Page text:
Article: Vandy is Football's Charlie Brown
I had to post this, after seeing it posted in The Decatur Daily. I guess it's my story, too: no matter how crappie things get, I still have my gold-colored glasses on that help me keep whistlin' Dynamite.
FOOTBALL'S CHARLIE BROWN: VANDERBILT
by Kyle Veazey
The Decatur Daily
Sat., Sept. 9, 2006
Aaron Blankenship has missed just one home Vanderbilt football game in 25 years, so he knows how the torture feels.
And every late November, that same old thought creeps up in his head.
"You walk out of the stadium after every home game every year and you say 'Why do I do this to myself?' I'm not coming back next year," said Blankenship, 27, who owns his own business in Nashville.
"And when they send out the renewal forms. Mine's the first one back in."
Ah, life as a Vanderbilt football fan. In terms of torture, this has to be near the top.
Sure, Vandy fans are little different than their counterparts at Alabama. Both put the flags on the car windows, both wear the colors and both sing the fight songs in the shower.
But Alabama's fans get rewarded. Immediately before today's 2:30 p.m. kickoff between the Tide and Commodores, Paul "Bear" Bryant's voice will narrate a montage to the school's 12 national titles. The 53 bowl appearances, 21 Southeastern Conference titles and 28 10-win seasons, including last year's, are almost afterthoughts.
Vanderbilt has been to three bowls, the last coming in 1982. Vandy has never won the SEC and can't claim even a fleeting chance at a true modern national title.
It has lost 143 of the 170 SEC games it has played since that bowl appearance.
It won a school-record nine games once. In 1915.
"If you lose to Vanderbilt, it's probably going to be a real tough blow to your confidence," Alabama senior fullback Le'Ron McClain said.
But the fans still show.
"Vanderbilt fans have a resiliency like nobody else," said Chris Lee, 35, who has attended Vanderbilt games since the late 1970s. "People talk about bandwagon fans. There's no such thing as a bandwagon Vanderbilt fan."
Like Blankenship, Lee isn't a Vanderbilt alum but a David Lipscomb University graduate. He grew up in nearby Hendersonville, Tenn., and started attending games with his father.
"The best analogy I know to Vanderbilt football is Charlie Brown," said Lee, the dean of enrollment at O'More College of Design in Franklin, Tenn., south of Nashville and a part-time freelance sports reporter.
"Everybody loves Charlie Brown. There's nothing to dislike about Charlie Brown. Everybody wants him to kick the football. He gets up there, runs at it with a full head of steam, and it gets pulled out from underneath him just at the last second."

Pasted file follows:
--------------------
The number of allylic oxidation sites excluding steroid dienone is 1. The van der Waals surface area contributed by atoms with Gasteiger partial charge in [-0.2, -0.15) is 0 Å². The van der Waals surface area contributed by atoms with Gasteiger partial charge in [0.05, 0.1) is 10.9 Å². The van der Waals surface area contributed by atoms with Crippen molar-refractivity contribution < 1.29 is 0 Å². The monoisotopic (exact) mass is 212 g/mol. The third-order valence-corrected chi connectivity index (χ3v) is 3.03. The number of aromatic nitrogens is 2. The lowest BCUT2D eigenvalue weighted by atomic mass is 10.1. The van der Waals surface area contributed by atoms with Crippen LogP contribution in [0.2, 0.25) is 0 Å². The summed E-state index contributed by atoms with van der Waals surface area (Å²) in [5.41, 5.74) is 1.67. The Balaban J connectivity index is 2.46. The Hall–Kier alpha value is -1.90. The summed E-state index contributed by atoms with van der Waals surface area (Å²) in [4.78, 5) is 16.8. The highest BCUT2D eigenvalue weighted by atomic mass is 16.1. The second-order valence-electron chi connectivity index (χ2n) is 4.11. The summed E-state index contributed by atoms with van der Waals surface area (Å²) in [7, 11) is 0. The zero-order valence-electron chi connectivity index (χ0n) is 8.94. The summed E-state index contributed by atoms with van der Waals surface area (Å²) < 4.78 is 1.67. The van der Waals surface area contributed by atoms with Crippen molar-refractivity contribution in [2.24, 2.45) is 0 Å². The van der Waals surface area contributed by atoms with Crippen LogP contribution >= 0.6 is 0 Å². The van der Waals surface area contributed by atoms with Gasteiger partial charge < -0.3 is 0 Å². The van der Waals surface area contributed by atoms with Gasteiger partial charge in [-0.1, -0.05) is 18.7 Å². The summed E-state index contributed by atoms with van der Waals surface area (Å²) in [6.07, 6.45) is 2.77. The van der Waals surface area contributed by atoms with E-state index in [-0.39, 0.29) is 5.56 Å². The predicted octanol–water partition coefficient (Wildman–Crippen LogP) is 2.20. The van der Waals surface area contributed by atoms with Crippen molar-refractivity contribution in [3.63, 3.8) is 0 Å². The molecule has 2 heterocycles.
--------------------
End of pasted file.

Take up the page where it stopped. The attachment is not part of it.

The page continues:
Even when the Commodores do get close, like last season's 5-6 year that included a win to Tennessee, something else gets in the way. Like, say, that 17-15 loss to Middle Tennessee State that effectively ruined Vandy's bowl chances, a game that Blankenship says tops his list of greatest disappointments in his years of following the school.
It even dampened that late-season win over Tennessee, when the Commodores reversed their usual script of finding a way to lose the big games at the last minute.
"I was in as big a shock as anything," Lee said. "You sit there a few minutes after the game and you say, OK, something's gonna happen. The referees are going to get back on the field and say they messed it up and replay it."
Despite the disappointments, interest in Vanderbilt football hasn't died. Season ticket sales are at their highest level since 1998, the second year of the much-advertised Woodyball era under then-coach Woody Widenhofer.
Vanderbilt has sold 10,000 and hopes to reach the 12,000-ticket plateau prior to next week's home opener against Arkansas, said Eric Nichols, the school's director of marketing and promotions.
Alabama has sold about 65,000 season ticket packages, and that number rises to about 80,000 when student tickets are included, associate athletic director Doug Walker said.
Nichols said he believes Vanderbilt is the only school in the Southeastern Conference that employs a two-person full-time staff to sell tickets.
"This is not receiving calls — this is us going to corporations and people," he said.
Nichols said it's not uncommon for his sales staff to contact a longtime season-ticket holder and hear that they've had it with Vanderbilt's losing ways and don't plan to renew.
"Far more often we hear it and they chirp a little bit, but when you look at the first game they're in their seats like they are the past 20 or 30 years," Nichols said. "We have an incredibly loyal fan base."
Blankenship plans to be in his seat next week, but he won't be among the small contingent of Vandy fans in the northeast corner of Bryant-Denny Stadium today. He was to undergo Lasik eye surgery Friday, and the time he has to wear those recovery goggles would be the time he'd otherwise be traveling.
But not by today's afternoon kickoff.
"I asked the doctor, 'Am I going to be able to see by 2 o'clock?' He said I will," Blankenship said.
FEELING: Proud to be a Commodore
LISTENING TO: Dynamite